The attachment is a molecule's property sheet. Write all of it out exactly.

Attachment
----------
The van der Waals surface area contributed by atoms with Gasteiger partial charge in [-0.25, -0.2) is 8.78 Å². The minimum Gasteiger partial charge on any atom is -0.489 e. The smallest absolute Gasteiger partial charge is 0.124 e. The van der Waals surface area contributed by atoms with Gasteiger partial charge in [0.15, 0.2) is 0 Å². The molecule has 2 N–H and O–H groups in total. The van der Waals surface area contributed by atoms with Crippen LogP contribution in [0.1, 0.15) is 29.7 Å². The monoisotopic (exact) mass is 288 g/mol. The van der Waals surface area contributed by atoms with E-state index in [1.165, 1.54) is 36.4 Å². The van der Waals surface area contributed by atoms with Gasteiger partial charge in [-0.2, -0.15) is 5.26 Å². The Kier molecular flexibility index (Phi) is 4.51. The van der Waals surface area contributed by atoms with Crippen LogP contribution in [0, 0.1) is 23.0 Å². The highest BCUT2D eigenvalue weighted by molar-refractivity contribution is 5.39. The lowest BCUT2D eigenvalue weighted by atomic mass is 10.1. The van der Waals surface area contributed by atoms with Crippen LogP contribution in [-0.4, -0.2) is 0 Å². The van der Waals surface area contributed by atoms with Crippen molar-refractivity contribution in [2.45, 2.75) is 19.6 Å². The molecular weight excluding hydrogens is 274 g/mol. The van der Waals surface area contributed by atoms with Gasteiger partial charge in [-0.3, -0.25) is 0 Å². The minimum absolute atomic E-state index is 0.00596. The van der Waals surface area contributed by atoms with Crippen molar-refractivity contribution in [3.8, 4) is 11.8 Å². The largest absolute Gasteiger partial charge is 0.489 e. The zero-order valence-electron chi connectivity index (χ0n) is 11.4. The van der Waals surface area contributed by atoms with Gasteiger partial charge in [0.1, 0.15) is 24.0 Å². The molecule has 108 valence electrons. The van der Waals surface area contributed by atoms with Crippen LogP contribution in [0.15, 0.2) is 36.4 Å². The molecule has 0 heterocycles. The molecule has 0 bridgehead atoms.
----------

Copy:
The van der Waals surface area contributed by atoms with Gasteiger partial charge in [-0.25, -0.2) is 8.78 Å². The minimum Gasteiger partial charge on any atom is -0.489 e. The smallest absolute Gasteiger partial charge is 0.124 e. The van der Waals surface area contributed by atoms with Gasteiger partial charge in [0.15, 0.2) is 0 Å². The molecule has 2 N–H and O–H groups in total. The van der Waals surface area contributed by atoms with Crippen LogP contribution in [0.1, 0.15) is 29.7 Å². The monoisotopic (exact) mass is 288 g/mol. The van der Waals surface area contributed by atoms with E-state index in [1.165, 1.54) is 36.4 Å². The van der Waals surface area contributed by atoms with Gasteiger partial charge in [-0.2, -0.15) is 5.26 Å². The Kier molecular flexibility index (Phi) is 4.51. The van der Waals surface area contributed by atoms with Crippen LogP contribution in [0, 0.1) is 23.0 Å². The highest BCUT2D eigenvalue weighted by molar-refractivity contribution is 5.39. The lowest BCUT2D eigenvalue weighted by atomic mass is 10.1. The van der Waals surface area contributed by atoms with Crippen LogP contribution in [-0.4, -0.2) is 0 Å². The van der Waals surface area contributed by atoms with Crippen molar-refractivity contribution in [2.45, 2.75) is 19.6 Å². The molecular weight excluding hydrogens is 274 g/mol. The van der Waals surface area contributed by atoms with Gasteiger partial charge in [-0.3, -0.25) is 0 Å². The minimum absolute atomic E-state index is 0.00596. The van der Waals surface area contributed by atoms with Crippen molar-refractivity contribution in [3.8, 4) is 11.8 Å². The largest absolute Gasteiger partial charge is 0.489 e. The zero-order valence-electron chi connectivity index (χ0n) is 11.4. The van der Waals surface area contributed by atoms with Gasteiger partial charge in [0.1, 0.15) is 24.0 Å². The molecule has 108 valence electrons. The van der Waals surface area contributed by atoms with Crippen LogP contribution in [0.15, 0.2) is 36.4 Å². The molecule has 0 heterocycles. The molecule has 0 bridgehead atoms.